Trusting the testimonials in Harris/Kratovil race
At least 650,000 people live in the 1st Congressional District, which includes the Eastern Shore and portions of Harford, Baltimore and Anne Arundel counties. Of those registered to vote in a political party, just under half are Republicans, which is a lot for Maryland. Of those, at least three quarters who turn out to vote will likely cast their ballot for state Sen. Andy Harris, who beat incumbent Republican Wayne Gilchrest in a primary.
So with tens of thousands of Harris supporters out there, why does it appear hard for him to find fans to appear in his television commercials?
The Harris campaign has been fond of the "person on the street" testimonial-type advertisement.
They used one during the primary, to attack Gilchrest as too liberal and out of touch with the district.
"He's changed," says a beefy guy wearing a hoodie, standing in front of a Hyster forklift in a warehouse.
"He votes for big spending," complains the young woman with a blond bob haircut and a red sweater, standing near a deli counter.
They're using another one now, to attack Democratic nominee Frank Kratovil.
"Just too liberal," says a beefy guy wearing a hoodie, standing in front of a Hyster forklift in a warehouse.
"He's a big spender," says the young woman with a blond bob haircut and a red sweater, standing near a deli counter.
Huh? Tivo, do we have a problem?
The beefy guy and the blond woman are the only two of several speakers -- all anonymous -- who appear in both ads. Other cast members mention either Kratovil or Gilchrest by name, and are therefore unique to that commercial.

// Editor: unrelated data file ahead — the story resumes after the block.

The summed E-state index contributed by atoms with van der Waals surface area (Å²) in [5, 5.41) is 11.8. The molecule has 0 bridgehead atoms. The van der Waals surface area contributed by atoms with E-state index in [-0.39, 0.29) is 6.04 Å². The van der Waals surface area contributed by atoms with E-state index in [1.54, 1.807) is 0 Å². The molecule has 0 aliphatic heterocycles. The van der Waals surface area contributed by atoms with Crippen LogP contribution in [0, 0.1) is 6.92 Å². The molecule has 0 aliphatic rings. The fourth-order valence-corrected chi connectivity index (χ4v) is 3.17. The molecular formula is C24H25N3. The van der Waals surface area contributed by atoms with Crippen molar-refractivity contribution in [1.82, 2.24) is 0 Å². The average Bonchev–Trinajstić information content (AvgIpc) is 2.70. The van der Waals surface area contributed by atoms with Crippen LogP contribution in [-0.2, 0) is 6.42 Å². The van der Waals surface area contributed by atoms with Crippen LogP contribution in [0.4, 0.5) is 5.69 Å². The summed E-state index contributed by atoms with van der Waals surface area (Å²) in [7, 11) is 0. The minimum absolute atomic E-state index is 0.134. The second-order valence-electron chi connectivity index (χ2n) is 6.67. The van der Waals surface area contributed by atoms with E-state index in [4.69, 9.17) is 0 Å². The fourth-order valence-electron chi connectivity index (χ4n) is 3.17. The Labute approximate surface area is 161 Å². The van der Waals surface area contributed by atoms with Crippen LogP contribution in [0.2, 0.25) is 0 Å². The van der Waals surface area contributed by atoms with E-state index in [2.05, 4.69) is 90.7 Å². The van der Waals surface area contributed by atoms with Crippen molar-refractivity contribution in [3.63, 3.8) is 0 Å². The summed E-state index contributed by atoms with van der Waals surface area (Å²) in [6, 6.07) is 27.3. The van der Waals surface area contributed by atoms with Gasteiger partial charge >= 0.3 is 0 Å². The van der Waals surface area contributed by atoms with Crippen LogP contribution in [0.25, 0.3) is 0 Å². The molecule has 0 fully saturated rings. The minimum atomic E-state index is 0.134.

Neither spot is overly convincing in its realism. You'd have to be pretty thick to believe these were voters chosen at random on the streets of Salisbury or Easton, giving unscripted views of politicians.
But still, isn't there something dishonest about giving viewers the impression that a "real person" is criticizing Kratovil, when in fact they may have been talking about Gilchrest? Or, for that matter, they may talking about some generic opponent that Harris was always going to run to the right of, and brand as "too liberal."
The Harris campaign denies that it is being deceptive. "These individuals believe Frank Kratovil is a liberal," says Harris campaign manager Chris Meekins, although he would not disclose the names of the two speakers to Maryland Politics, or provide contact information.
"They've already said what they want to say publically," he said.
The Kratovil campaign said the testimonial ads -- and another Harris released today which they say misuses a Kratovil quote that had been corrected by the newspaper that originally published it -- together "demonstrate a profound lack on integrity." (More on that new ad to come, so check back later.)
You, blog readers, can decide for yourself. Watch the two ads, and let us know what you think.
Here's the commercial slamming Gilchrest:
Here's the spot against Kratovil: